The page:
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Posts Tagged ‘IBM

It is expected that within the next 5-7 years there will be billions of devices connected to the Internet of Things (IoT). However, on the way to this bright future, there are certain practical barriers.

The traditional model of the Internet of Things requires a centralized system for data processing, which handles all the data from connected devices. Nevertheless, this approach is seriously flawed in terms of cost of lifecycle and business model in general. For example, a company that produces “smart TVs” should support a centralized processing infrastructure and data management of the device for more than 20 years. While it earns revenues only once, when selling this device. This imposes restrictions on the Internet of Things. So far it is available only in the premium devices or those that are rarely used.

Nowadays, most of the IT companies are competing in invention IoT platforms and systems.

IBM: Adept

IBM’s solution is to use the web’s most innovative p2p technologies to create distributed cloud environment which means that all the devices will be integrated together. Thus, every device will be self-sufficient for managing and will use distributed public infrastructure to communicate with other devices. In this way, producing company won’t have recurring costs in maintenance. Such a system will be stable for the lifetime of the devices, and it will be equal to its clouds. The network will be fully autonomous, while the device remains in it, without requiring the cost from producer. However, centralized control becomes almost impossible with all the potential billions of devices on the network.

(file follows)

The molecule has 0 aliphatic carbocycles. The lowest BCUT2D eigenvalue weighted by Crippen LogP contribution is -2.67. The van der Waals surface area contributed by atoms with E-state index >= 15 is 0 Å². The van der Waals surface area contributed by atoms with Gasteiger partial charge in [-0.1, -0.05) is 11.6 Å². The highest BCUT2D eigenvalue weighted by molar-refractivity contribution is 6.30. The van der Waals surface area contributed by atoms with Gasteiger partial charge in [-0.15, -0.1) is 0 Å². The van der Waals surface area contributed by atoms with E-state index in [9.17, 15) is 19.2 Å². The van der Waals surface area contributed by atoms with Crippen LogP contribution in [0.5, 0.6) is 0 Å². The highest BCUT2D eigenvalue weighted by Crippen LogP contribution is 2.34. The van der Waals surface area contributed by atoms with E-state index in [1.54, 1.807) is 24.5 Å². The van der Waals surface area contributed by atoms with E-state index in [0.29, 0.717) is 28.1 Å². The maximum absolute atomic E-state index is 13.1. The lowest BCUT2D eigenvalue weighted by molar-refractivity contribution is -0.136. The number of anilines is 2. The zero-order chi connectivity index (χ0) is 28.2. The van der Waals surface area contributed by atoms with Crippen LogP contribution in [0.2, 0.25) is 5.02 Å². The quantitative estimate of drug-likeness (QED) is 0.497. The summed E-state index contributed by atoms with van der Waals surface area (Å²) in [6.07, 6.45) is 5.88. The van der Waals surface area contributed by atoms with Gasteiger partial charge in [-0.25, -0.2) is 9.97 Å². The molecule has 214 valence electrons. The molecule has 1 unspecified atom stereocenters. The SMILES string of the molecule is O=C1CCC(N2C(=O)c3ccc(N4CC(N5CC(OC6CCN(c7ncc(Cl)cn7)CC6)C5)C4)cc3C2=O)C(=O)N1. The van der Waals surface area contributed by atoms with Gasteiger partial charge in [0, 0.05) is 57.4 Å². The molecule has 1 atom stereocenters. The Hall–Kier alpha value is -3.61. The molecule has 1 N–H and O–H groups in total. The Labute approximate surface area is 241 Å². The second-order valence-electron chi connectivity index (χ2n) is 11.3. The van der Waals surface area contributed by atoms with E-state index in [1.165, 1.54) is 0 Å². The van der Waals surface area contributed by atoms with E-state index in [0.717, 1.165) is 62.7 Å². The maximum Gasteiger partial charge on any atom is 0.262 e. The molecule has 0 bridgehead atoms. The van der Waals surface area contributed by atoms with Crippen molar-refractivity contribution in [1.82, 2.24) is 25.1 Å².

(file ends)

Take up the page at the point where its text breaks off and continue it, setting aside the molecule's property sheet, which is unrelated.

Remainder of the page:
Their system Adept will rely on three different technologies to resolve a number of issues related to IoT development and commercialization: Block chain, famous from the crypto currency bitcoin, will allow IoT devices to communicate and interact with one another, BitTorrent (provides a stable and capable data distribution system ) and Telehash (private messaging protocol with end-to-end encryption).

Apple: Homekit

Apple is not idle in the IoT field. They introduced a new ‘smart home’ platform – Homekit this summer (2014).

Homekit is a framework and network protocol for controlling devices in the home. It promises a seamless user interface for organizing and controlling connected devices, all part of iOS 8. As part of this announcement there is also a new microcontroller SoC (system on a chip), containing a low-power WiFi, ZigBee and Bluetooth. It combines what had been separate components into a fully integrated unit. As with many other Apple products you will need a certificate, in this case Apple’s MFi certification (Made for iPod, Made for iPhone, Made for iPad).